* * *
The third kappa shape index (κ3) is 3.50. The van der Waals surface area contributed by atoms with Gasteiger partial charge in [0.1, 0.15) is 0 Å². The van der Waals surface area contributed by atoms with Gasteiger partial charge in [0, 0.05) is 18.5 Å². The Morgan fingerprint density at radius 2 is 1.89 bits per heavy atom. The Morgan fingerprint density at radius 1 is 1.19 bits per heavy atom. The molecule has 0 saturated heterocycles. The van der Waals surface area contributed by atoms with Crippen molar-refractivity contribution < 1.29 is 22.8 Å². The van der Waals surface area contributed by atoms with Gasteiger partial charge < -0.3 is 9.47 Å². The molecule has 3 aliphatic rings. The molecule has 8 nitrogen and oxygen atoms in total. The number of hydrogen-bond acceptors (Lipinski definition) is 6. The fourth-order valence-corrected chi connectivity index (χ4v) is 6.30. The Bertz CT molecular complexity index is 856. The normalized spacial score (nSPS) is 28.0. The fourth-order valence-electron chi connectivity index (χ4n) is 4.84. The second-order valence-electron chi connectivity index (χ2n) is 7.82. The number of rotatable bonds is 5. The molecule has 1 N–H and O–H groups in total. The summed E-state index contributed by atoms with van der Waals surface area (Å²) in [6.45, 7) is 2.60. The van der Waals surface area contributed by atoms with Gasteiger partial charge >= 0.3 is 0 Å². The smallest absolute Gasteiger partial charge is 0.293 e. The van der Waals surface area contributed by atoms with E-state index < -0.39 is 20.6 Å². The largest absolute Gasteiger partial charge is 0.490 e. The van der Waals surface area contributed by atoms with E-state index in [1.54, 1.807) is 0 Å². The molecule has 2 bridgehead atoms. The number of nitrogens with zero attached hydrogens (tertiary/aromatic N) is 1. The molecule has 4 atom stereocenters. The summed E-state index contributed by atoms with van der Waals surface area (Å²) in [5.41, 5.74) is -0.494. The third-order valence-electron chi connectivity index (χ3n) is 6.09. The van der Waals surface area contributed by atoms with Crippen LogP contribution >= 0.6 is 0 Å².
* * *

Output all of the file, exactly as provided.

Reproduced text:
The third kappa shape index (κ3) is 3.50. The van der Waals surface area contributed by atoms with Gasteiger partial charge in [0.1, 0.15) is 0 Å². The van der Waals surface area contributed by atoms with Gasteiger partial charge in [0, 0.05) is 18.5 Å². The Morgan fingerprint density at radius 2 is 1.89 bits per heavy atom. The Morgan fingerprint density at radius 1 is 1.19 bits per heavy atom. The molecule has 0 saturated heterocycles. The van der Waals surface area contributed by atoms with Crippen molar-refractivity contribution < 1.29 is 22.8 Å². The van der Waals surface area contributed by atoms with Gasteiger partial charge < -0.3 is 9.47 Å². The molecule has 3 aliphatic rings. The molecule has 8 nitrogen and oxygen atoms in total. The number of hydrogen-bond acceptors (Lipinski definition) is 6. The fourth-order valence-corrected chi connectivity index (χ4v) is 6.30. The Bertz CT molecular complexity index is 856. The normalized spacial score (nSPS) is 28.0. The fourth-order valence-electron chi connectivity index (χ4n) is 4.84. The second-order valence-electron chi connectivity index (χ2n) is 7.82. The number of rotatable bonds is 5. The molecule has 1 N–H and O–H groups in total. The summed E-state index contributed by atoms with van der Waals surface area (Å²) in [6.45, 7) is 2.60. The van der Waals surface area contributed by atoms with Gasteiger partial charge >= 0.3 is 0 Å². The smallest absolute Gasteiger partial charge is 0.293 e. The van der Waals surface area contributed by atoms with E-state index < -0.39 is 20.6 Å². The largest absolute Gasteiger partial charge is 0.490 e. The van der Waals surface area contributed by atoms with E-state index in [1.54, 1.807) is 0 Å². The molecule has 2 bridgehead atoms. The number of nitrogens with zero attached hydrogens (tertiary/aromatic N) is 1. The molecule has 4 atom stereocenters. The summed E-state index contributed by atoms with van der Waals surface area (Å²) in [5.41, 5.74) is -0.494. The third-order valence-electron chi connectivity index (χ3n) is 6.09. The van der Waals surface area contributed by atoms with Crippen LogP contribution >= 0.6 is 0 Å².